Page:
Who Filmed the Video of Castile’s Shooting?
The events after Castile was shot was streamed live in a 10-minute Facebook video by Reynolds. Towards the end of the video, Reynolds steps out of the car, and is ordered to get on her knees. She is handcuffed while her daughter’s voice can be heard.
The dashcam video released after the incident showed Yanez approach the car, and ask for license and registration. It also shows EMTs trying to help a bleeding Castile.
What Was Yanez’s Statement about the Incident?
Jeronimo Yanez said he had no choice. “I thought he had a gun in his hand,” Yanez said, adding that he feared for his life and the lives of the woman and child in the car with Castile.
“I thought I was gonna die. And, I was scared because, I didn’t know if he was gonna, I didn’t know what he was gonna do.” So, Yanez opened fire in response.
Was Castile a Threat to Officers?
Yanez claims he smelled burnt marijuana in Castile’s vehicle, and felt his life was in danger. Some experts believe he instinctively responded to what he perceived as a threat.
But prosecutors argued Yanez perceived a threat where there was none. Castile mentioned that he had a firearm on him with a license, in an attempt to de-escalate any sense of threat.
Autopsy results revealed that Castile had marijuana in his system. However, a toxicology expert revealed that there’s no way to tell if Castile was high at the time of shooting.
If he intended any harm, the prosecutors argued, then he wouldn’t have mentioned having a weapon. He didn’t put up any resistance, complain, or threaten to warrant a need for alarm.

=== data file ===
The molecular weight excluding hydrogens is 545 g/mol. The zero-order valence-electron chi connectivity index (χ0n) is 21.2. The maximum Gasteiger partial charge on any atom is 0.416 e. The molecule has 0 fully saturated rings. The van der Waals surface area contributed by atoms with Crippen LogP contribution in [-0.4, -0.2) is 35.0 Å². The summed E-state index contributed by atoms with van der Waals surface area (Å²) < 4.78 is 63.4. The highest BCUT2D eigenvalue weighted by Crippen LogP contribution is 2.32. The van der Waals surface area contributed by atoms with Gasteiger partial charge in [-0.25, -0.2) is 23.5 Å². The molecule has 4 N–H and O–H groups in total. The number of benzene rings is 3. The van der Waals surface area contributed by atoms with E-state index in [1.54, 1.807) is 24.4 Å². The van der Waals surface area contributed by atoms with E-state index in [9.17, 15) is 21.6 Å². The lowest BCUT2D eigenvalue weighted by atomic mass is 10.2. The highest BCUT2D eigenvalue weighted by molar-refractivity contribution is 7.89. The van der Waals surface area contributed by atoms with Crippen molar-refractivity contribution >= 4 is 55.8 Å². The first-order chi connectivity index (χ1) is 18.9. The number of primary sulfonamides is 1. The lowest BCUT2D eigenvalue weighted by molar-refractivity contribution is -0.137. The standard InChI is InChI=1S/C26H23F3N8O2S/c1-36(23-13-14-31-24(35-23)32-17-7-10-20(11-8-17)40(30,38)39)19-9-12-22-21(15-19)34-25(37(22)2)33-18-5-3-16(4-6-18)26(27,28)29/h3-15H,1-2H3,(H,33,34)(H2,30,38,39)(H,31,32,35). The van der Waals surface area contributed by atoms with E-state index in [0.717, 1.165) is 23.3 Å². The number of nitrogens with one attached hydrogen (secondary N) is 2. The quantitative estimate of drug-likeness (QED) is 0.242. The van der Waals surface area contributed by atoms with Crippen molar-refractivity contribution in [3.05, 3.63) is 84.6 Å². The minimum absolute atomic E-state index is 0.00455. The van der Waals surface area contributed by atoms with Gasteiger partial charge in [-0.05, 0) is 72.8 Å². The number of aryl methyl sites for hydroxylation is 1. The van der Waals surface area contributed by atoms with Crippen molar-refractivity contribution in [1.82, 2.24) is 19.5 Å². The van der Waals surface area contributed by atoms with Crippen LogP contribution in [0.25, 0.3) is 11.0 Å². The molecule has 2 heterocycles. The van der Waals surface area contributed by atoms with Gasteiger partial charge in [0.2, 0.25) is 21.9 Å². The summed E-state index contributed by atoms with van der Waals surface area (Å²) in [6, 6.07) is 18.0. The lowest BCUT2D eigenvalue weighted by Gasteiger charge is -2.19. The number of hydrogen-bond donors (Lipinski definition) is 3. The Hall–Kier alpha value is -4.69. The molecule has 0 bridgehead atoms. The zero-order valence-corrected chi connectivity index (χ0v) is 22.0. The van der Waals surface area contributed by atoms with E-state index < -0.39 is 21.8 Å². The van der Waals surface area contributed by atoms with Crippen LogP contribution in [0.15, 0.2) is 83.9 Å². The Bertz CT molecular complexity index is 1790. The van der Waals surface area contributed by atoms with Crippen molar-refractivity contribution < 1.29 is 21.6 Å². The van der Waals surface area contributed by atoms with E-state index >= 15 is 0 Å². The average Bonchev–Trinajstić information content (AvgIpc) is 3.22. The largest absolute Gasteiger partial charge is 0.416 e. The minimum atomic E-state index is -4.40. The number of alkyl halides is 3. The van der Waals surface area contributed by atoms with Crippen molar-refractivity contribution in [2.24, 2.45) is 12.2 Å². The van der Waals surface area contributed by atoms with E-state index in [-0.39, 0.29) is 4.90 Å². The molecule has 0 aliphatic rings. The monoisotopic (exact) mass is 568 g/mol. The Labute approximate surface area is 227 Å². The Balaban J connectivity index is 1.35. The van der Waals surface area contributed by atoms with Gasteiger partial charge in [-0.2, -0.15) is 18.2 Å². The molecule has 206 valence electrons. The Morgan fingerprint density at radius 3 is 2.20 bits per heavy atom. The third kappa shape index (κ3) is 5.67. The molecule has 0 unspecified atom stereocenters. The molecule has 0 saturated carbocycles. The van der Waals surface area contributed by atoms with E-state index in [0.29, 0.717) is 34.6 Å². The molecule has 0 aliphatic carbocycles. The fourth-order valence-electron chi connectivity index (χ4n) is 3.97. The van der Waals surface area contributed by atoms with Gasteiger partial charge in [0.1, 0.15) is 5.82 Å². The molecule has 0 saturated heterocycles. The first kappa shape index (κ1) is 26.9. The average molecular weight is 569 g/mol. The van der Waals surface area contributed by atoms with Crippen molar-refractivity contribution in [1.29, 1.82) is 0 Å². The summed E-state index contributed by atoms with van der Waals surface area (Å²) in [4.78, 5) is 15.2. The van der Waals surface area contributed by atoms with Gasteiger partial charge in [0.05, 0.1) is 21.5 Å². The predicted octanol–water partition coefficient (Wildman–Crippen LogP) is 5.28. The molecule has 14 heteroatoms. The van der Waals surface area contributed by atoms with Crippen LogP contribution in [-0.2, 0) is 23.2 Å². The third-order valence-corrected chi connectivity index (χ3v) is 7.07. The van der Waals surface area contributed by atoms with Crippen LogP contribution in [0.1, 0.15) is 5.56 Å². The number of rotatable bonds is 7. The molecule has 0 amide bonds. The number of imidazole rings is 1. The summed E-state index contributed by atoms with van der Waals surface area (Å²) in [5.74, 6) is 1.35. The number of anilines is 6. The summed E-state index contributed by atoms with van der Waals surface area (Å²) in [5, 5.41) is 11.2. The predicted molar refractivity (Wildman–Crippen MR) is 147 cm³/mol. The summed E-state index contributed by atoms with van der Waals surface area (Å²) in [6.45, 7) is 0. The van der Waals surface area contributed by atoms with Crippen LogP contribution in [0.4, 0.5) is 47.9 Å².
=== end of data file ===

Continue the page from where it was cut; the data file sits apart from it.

What Was the Verdict?
Yanez was facing second-degree manslaughter, and reckless discharge of a firearm. If convicted, he could spend up to 10 years in prison. On June 16, 2017, he was acquitted of all charges.
His acquittal disappointed Castile’s family, and sparked a wave of protests. Castile’s family was, however, satisfied that Yanez won’t be serving in the police department anymore.
Was There a Settlement?
Castile’s family reached a settlement worth $2.995 million with the city of St. Anthony days after Yanez was acquitted of manslaughter charges.
Reynolds, who was handcuffed during the ordeal, sought compensation for emotional distress and false arrest. She reached a settlement of a combined $800,000. $675,000 would be paid by the city of St. Anthony, and an insurance trust paid $125,000 on behalf of Roseville.
Where Is Jeronimo Yanez Now?
On the same day he was acquitted, Yanez accepted a voluntary separation agreement with St. Anthony Police. Per the agreement, he received a sum of $48,500 in exchange of termination of his employment with the city.
After his acquittal, Yanez listed his home for sale. His current status is unknown. But his case still haunts the St. Anthony Police Department.
New policies were implemented by the department to reduce the financial burden in such incidents. In 2018, St. Anthony police told its officers to participate in the city’s annual PRIDE Parade without uniform. The police participation in 2017’s parade was met with backlash because it was only a few days after Yanez’s acquittal.
Where Is Diamond Reynolds Now?
Reynolds accepted a settlement stemming from the July 2016 incident. However, she once again had a run-in with a law in March 2017.
Reynolds was convicted of a misdemeanor in an attack unrelated to the Castile case. She allegedly attacked a woman with a hammer, and was facing assault charges. She was found guilty of fifth-degree assault.